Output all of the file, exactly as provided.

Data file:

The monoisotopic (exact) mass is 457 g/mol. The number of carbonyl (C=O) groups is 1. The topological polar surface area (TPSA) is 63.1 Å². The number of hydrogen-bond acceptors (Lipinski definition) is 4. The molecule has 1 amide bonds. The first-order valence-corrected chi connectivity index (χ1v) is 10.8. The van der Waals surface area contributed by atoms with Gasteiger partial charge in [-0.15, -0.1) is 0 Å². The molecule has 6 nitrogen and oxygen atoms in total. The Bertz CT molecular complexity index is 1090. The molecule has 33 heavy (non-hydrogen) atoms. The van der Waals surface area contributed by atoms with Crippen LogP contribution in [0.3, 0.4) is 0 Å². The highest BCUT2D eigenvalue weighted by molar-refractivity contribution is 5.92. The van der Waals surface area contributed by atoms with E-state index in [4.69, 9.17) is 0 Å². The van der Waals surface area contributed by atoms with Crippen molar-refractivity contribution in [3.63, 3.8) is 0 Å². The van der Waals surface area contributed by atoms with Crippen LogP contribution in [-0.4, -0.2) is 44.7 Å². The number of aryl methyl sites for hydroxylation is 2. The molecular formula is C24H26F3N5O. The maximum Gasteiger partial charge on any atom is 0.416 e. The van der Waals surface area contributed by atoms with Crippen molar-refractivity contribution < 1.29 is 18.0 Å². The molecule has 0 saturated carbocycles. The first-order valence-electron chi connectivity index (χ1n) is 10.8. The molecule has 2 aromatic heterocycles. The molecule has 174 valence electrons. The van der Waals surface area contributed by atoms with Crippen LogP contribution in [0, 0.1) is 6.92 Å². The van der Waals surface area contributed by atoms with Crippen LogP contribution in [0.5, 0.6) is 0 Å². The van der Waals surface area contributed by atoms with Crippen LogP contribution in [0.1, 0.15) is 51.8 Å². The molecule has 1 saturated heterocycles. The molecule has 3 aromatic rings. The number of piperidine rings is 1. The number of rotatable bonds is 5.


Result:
The monoisotopic (exact) mass is 457 g/mol. The number of carbonyl (C=O) groups is 1. The topological polar surface area (TPSA) is 63.1 Å². The number of hydrogen-bond acceptors (Lipinski definition) is 4. The molecule has 1 amide bonds. The first-order valence-corrected chi connectivity index (χ1v) is 10.8. The van der Waals surface area contributed by atoms with Gasteiger partial charge in [-0.15, -0.1) is 0 Å². The molecule has 6 nitrogen and oxygen atoms in total. The Bertz CT molecular complexity index is 1090. The molecule has 33 heavy (non-hydrogen) atoms. The van der Waals surface area contributed by atoms with Crippen LogP contribution in [0.3, 0.4) is 0 Å². The highest BCUT2D eigenvalue weighted by molar-refractivity contribution is 5.92. The van der Waals surface area contributed by atoms with E-state index in [4.69, 9.17) is 0 Å². The van der Waals surface area contributed by atoms with Crippen molar-refractivity contribution in [3.63, 3.8) is 0 Å². The van der Waals surface area contributed by atoms with Crippen LogP contribution in [-0.4, -0.2) is 44.7 Å². The number of aryl methyl sites for hydroxylation is 2. The molecular formula is C24H26F3N5O. The maximum Gasteiger partial charge on any atom is 0.416 e. The van der Waals surface area contributed by atoms with Crippen molar-refractivity contribution < 1.29 is 18.0 Å². The molecule has 0 saturated carbocycles. The first-order valence-electron chi connectivity index (χ1n) is 10.8. The molecule has 2 aromatic heterocycles. The molecule has 174 valence electrons. The van der Waals surface area contributed by atoms with Crippen LogP contribution in [0, 0.1) is 6.92 Å². The van der Waals surface area contributed by atoms with Crippen LogP contribution in [0.5, 0.6) is 0 Å². The van der Waals surface area contributed by atoms with Crippen LogP contribution in [0.1, 0.15) is 51.8 Å². The molecule has 1 saturated heterocycles. The molecule has 3 aromatic rings. The number of piperidine rings is 1. The number of rotatable bonds is 5.